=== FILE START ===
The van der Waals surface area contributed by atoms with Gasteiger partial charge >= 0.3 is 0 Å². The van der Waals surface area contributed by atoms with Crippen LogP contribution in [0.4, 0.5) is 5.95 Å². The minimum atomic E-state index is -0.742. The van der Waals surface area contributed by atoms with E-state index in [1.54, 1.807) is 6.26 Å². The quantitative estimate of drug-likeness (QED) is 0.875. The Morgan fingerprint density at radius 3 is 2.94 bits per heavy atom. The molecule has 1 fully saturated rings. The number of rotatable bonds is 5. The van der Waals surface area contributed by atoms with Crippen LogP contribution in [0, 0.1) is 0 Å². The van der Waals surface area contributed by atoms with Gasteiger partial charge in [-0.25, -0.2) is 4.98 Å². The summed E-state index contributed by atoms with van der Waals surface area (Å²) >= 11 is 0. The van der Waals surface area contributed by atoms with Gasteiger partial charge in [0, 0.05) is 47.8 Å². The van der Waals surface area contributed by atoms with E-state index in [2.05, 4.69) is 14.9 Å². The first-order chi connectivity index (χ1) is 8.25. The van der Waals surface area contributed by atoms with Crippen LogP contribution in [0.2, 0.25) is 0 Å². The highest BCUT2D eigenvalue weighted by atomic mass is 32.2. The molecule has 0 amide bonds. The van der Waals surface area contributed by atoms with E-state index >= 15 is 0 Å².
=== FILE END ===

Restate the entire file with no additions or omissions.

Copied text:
The van der Waals surface area contributed by atoms with Gasteiger partial charge >= 0.3 is 0 Å². The van der Waals surface area contributed by atoms with Crippen LogP contribution in [0.4, 0.5) is 5.95 Å². The minimum atomic E-state index is -0.742. The van der Waals surface area contributed by atoms with E-state index in [1.54, 1.807) is 6.26 Å². The quantitative estimate of drug-likeness (QED) is 0.875. The Morgan fingerprint density at radius 3 is 2.94 bits per heavy atom. The molecule has 1 fully saturated rings. The number of rotatable bonds is 5. The van der Waals surface area contributed by atoms with Crippen LogP contribution in [0, 0.1) is 0 Å². The van der Waals surface area contributed by atoms with Gasteiger partial charge in [-0.25, -0.2) is 4.98 Å². The summed E-state index contributed by atoms with van der Waals surface area (Å²) >= 11 is 0. The van der Waals surface area contributed by atoms with Gasteiger partial charge in [0, 0.05) is 47.8 Å². The van der Waals surface area contributed by atoms with E-state index in [2.05, 4.69) is 14.9 Å². The first-order chi connectivity index (χ1) is 8.25. The van der Waals surface area contributed by atoms with Crippen LogP contribution in [0.2, 0.25) is 0 Å². The highest BCUT2D eigenvalue weighted by atomic mass is 32.2. The molecule has 0 amide bonds. The van der Waals surface area contributed by atoms with E-state index >= 15 is 0 Å².